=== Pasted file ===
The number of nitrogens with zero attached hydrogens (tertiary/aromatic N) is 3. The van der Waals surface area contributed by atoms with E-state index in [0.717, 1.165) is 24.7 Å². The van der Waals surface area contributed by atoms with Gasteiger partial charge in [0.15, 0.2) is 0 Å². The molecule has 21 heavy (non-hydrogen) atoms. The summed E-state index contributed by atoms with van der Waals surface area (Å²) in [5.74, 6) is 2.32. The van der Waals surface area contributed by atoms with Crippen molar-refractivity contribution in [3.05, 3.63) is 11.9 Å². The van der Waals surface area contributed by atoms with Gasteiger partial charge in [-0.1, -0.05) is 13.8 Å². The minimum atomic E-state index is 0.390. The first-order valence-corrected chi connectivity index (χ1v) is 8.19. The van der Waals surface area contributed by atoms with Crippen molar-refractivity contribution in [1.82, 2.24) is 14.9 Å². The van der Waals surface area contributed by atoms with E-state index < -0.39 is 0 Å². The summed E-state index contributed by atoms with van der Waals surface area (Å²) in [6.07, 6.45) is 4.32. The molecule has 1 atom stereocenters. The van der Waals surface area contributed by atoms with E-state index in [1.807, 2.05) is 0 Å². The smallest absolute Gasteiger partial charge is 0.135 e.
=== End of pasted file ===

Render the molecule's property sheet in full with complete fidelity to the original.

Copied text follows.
The number of nitrogens with zero attached hydrogens (tertiary/aromatic N) is 3. The van der Waals surface area contributed by atoms with E-state index in [0.717, 1.165) is 24.7 Å². The van der Waals surface area contributed by atoms with Gasteiger partial charge in [0.15, 0.2) is 0 Å². The molecule has 21 heavy (non-hydrogen) atoms. The summed E-state index contributed by atoms with van der Waals surface area (Å²) in [5.74, 6) is 2.32. The van der Waals surface area contributed by atoms with Crippen molar-refractivity contribution in [3.05, 3.63) is 11.9 Å². The van der Waals surface area contributed by atoms with Gasteiger partial charge in [-0.1, -0.05) is 13.8 Å². The minimum atomic E-state index is 0.390. The first-order valence-corrected chi connectivity index (χ1v) is 8.19. The van der Waals surface area contributed by atoms with Crippen molar-refractivity contribution in [1.82, 2.24) is 14.9 Å². The van der Waals surface area contributed by atoms with E-state index < -0.39 is 0 Å². The summed E-state index contributed by atoms with van der Waals surface area (Å²) in [6.07, 6.45) is 4.32. The molecule has 1 atom stereocenters. The van der Waals surface area contributed by atoms with E-state index in [1.807, 2.05) is 0 Å². The smallest absolute Gasteiger partial charge is 0.135 e.